The world is hungry for yield.
The yield on the benchmark 10-year Treasury note is just 2.1%, while the yield on longer-term U.S. government debt is just a tad better at about 2.8%. Meanwhile, the average yield you get on dividend stocks in the S&P 500 is just 1.8%.
If you’re a yield-hungry investor, you must consider trying some different dividend cuisine — and one type of high-yield cooking that pleases the palate is private equity dividend stocks.
Most stocks in the private equity space are structured as limited partnerships. This means they are designed as so-called pass-through securities, which means they enjoy favorable treatment earnings that are taxed just once at the corporate level before being paid out to shareholders.
For yield-oriented investors, this structure means some big dividend payouts. And, during the right market conditions (such as those of the past two years), many private equity stalwarts also have delivered big in terms of share price performance.
The Blackstone Group L.P. (BX)
In the case of Blackstone Group, you’re getting the private equity firm that’s the biggest and arguably the best in the business. In fact, BX is the largest private equity firm in the U.S., with assets of $70 billion in their private equity operation alone. The company’s total assets under management are a massive $248 billion as of September 2014.
Click to EnlargeThe fiscal prowess of Blackstone has helped the company engineer some very big deals, including high-profile IPOs such as SeaWorld Entertainment Inc. (SEAS), Hilton Worldwide Holdings Inc (HLT), and likely very soon IndCor Properties, an estimated $8 billion REIT.
In October, Blackstone reported a year-over-year surge in what’s known in the private-equity world as economic net income to $758 million, or 66 cents a share. That number was up from the $640 million, or 56 cents a share, that the company reported in the same quarter a year prior (economic net income includes unrealized gains and cash earnings).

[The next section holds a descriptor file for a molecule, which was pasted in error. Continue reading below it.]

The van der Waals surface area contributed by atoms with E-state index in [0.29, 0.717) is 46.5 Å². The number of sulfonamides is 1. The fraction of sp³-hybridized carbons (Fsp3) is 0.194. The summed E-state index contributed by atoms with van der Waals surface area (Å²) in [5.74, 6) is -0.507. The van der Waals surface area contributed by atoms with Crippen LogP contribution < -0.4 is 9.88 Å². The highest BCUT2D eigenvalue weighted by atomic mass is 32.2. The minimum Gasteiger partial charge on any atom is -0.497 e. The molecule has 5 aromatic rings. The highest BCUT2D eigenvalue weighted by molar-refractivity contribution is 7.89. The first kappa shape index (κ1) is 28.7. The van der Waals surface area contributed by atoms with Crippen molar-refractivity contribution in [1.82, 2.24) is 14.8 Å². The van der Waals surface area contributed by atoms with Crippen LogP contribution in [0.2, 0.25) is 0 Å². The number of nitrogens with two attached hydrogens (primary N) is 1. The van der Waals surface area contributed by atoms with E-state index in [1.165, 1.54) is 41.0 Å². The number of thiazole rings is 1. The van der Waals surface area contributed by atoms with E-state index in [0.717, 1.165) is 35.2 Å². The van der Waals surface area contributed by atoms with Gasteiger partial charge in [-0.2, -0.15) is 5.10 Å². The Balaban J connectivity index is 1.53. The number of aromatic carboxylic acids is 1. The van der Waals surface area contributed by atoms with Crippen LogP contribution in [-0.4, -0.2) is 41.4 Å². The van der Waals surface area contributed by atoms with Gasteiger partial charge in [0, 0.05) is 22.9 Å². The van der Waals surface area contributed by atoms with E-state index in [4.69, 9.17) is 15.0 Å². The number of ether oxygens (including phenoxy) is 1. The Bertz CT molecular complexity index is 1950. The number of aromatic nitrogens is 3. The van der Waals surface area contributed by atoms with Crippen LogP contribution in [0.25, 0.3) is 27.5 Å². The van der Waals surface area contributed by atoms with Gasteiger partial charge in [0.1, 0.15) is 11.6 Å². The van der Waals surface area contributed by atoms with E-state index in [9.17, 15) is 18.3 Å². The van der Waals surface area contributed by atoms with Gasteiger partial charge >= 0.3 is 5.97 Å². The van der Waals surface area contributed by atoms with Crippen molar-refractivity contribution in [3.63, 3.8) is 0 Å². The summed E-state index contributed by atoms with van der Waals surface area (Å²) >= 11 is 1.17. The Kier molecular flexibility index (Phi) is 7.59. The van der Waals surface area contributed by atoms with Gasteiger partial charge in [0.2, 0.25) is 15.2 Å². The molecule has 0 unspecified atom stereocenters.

Although the economic net income was the highest ever for Blackstone, the number actually fell short of expectations and the stock sold off in response.
For the year, BX shares are up 3.7%, but over the past two years shares are up a very big 117%.
For yield-hungry investors, Blackstone offers a dividend yield of 5.2%, a metric that ranks it No. 12 on our recently published list of America’s 25 Highest-Yielding Large-Dividend Stocks.
KKR & Co. L.P. (KKR)
My other preferred private-equity dining spot for yield-hungry investors is Kohlberg Kravis Roberts & Co. L.P., or simply KKR.
Click to EnlargeKKR is an icon in the corporate deal-making world, as it’s been at the hub of many of the highest-profile deals in American business history. The most well-known of these deals was the RJR Nabisco buyout, which at the time was the biggest ever at about $25 billion.
If you want to know how the cheese gets made in a buyout deal, check out the book Barbarians at the Gate: The Fall of RJR Nabisco, by investigative journalists Bryan Burrough and John Helyar. You’ll definitely come away with a better understanding of what private-equity firms do.
KKR isn’t as big and burly in terms of assets as Blackstone, but still it is no slouch at private equity assets of $59.2 billion. In late October, KKR said third-quarter economic net income was $508.7 million.
That number was down from the $613.7 million in the same quarter a year ago; however, the adjusted earnings per share of 50 cents was better than consensus estimates for just 44 cents per share.
Unlike BX, KKR shares actually are down year to date, off some 9.1%. Over the past two years, the stock has performed very well, up 58.2%. Yet despite the recent downtrend in the shares, KKR is one of those dividend stocks perfectly suited to those who want to consume big yields.
In fact, that aforementioned list of highest-yielding large-dividend stocks ranks KKR in third place, with an outstanding yield of 8.08%.
So, if dividend stocks with yield are what you’re after, step up to the platters served up private-equity style with Blackstone and KKR.
As of this writing, Jim Woods did not hold a position in any of the aforementioned securities.